Journal Citation Reports (JCR) is a tool that keeps track of the numbers of citations to articles published in top-tier scholarly journals in the hard and social sciences. You can use the impact factor of a journal as an indicator of how important that journal is to people in a scholarly community.
What is impact factor?
Impact factor is a way of measuring the number of citations articles in a given academic journal receive on average. It is calculated by dividing the number of article citations by the total number of articles that could be cited from a particular journal. It is used as an indicator of the importance of a journal in a field, with journals with higher impact factors being more important.
Why am I having problems finding some journals using JCR?
Generally, JCR only indexes the top journals in a discipline, so this may mean that the journal in which you article is published has a lower profile in its discipline. It also can mean that the journal serves a niche expert audience, has a very specific subject matter, or serves a small subfield. In these cases, it may be best journal for your purposes, even though it is not one of the top journals in its discipline.
Locate JCR on the library website. Simply search for "Journal Citation Reports" in the Search Database Titles & Descriptions field on the Articles & more tab.
Collect Journal Articles you are working with.
Click in the "Go to Journal Profile" search box and type the title of a journal.
Click the correct title in the hints window beneath the search box.
Find the column that says journal impact factor. Write this down and compare it to the impact factors of other journals in the discipline or the median impact factor in the discipline. Since different disciplines and subfields have differing citation practices, impact factor is generally a poor way to compare the influence of journals with different subject matters.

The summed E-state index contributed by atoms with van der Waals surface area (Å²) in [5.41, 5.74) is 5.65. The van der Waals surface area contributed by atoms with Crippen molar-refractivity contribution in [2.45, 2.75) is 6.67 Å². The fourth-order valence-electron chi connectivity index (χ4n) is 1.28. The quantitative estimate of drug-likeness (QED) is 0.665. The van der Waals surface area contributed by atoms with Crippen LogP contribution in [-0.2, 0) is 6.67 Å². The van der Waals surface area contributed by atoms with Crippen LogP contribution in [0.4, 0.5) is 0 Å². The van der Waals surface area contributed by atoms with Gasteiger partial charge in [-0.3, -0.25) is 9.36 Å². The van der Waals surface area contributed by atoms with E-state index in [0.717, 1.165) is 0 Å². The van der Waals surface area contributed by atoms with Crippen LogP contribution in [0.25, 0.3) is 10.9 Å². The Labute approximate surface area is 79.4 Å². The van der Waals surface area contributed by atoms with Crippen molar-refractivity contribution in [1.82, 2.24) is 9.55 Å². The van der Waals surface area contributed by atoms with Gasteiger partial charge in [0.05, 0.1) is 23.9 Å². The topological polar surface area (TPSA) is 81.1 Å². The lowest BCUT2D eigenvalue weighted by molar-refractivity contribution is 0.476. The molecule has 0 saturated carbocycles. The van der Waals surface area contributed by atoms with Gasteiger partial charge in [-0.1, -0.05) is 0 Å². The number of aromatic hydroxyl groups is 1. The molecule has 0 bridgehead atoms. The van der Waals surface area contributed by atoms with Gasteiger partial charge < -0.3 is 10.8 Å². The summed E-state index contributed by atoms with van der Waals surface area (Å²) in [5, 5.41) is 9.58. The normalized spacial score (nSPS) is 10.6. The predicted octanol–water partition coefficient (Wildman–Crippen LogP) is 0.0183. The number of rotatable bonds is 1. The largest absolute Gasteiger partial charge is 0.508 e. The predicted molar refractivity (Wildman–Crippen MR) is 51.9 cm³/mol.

Examine the other indicators of impact. The information in these other columns can also be used to understand the relative impacts of journals in a discipline or subfield.
Click the link to Ulrich's Serials Directory. UlrichsWeb allows you to quickly find out other important information about a periodical, including the publisher, how frequently it is published, its target demographics, and how widely it is distributed.
Other Indicators of Impact
Impact factor is not the only indicator of impact provided by JCR. Each column in a journal entry represents a different way of evaluating impact. Because the value of information in a discipline differs according to how it is produced, disseminated, and used by members of a scholarly community, comparing the different indicators of several journals can help you better understand their relative importance.
What is journal rank?
The rank enables you to sort the list of journals in a field by impact factor, immediacy index, and other measures of impact, influence, and prestige. This makes comparing journals within a discipline or field easier.
What is eigenfactor?
Like impact factor, the eigenfactor score measures the number of citations to a journal; unlike impact factor, the eigenfactor weights citations from important journals more heavily than those from unimportant journals, providing an arguably better metric for evaluating a journal.
What is the immediacy index?
The immediacy index measures how frequently articles in a journal are cited in the year that they are published; this offers a proxy measure for how urgent the research published in a journal is to scholars. This is especially important in fields that make rapid advances with significant material impacts. For instance, immediacy index can be important in many medical and technology-related fields.
What is the article influencer score?
The article influencer score measures how influential articles published in a journal are over the course of the five years after publication. Scores above 1.0 are for journals with above average 5-year influence, while scores below 1.0 are for journals with below average 5-year influence.
Words of Caution
Citation metrics are imperfect. The best way to evaluate importance is through experience and familiarity with a field. Also be aware that citation behaviors differ substantially between subfields and may not be particularly important in some areas of study.
Ultimately, when researching, the most important thing to figure out is whether articles make substantial contributions to the scholarly conversations relevant to your research question.
Additional Questions and Help
If you have trouble or questions about the citation metrics, ask a librarian.
Impact Factoris licensed under a Creative Commons Attribution 4.0 International License.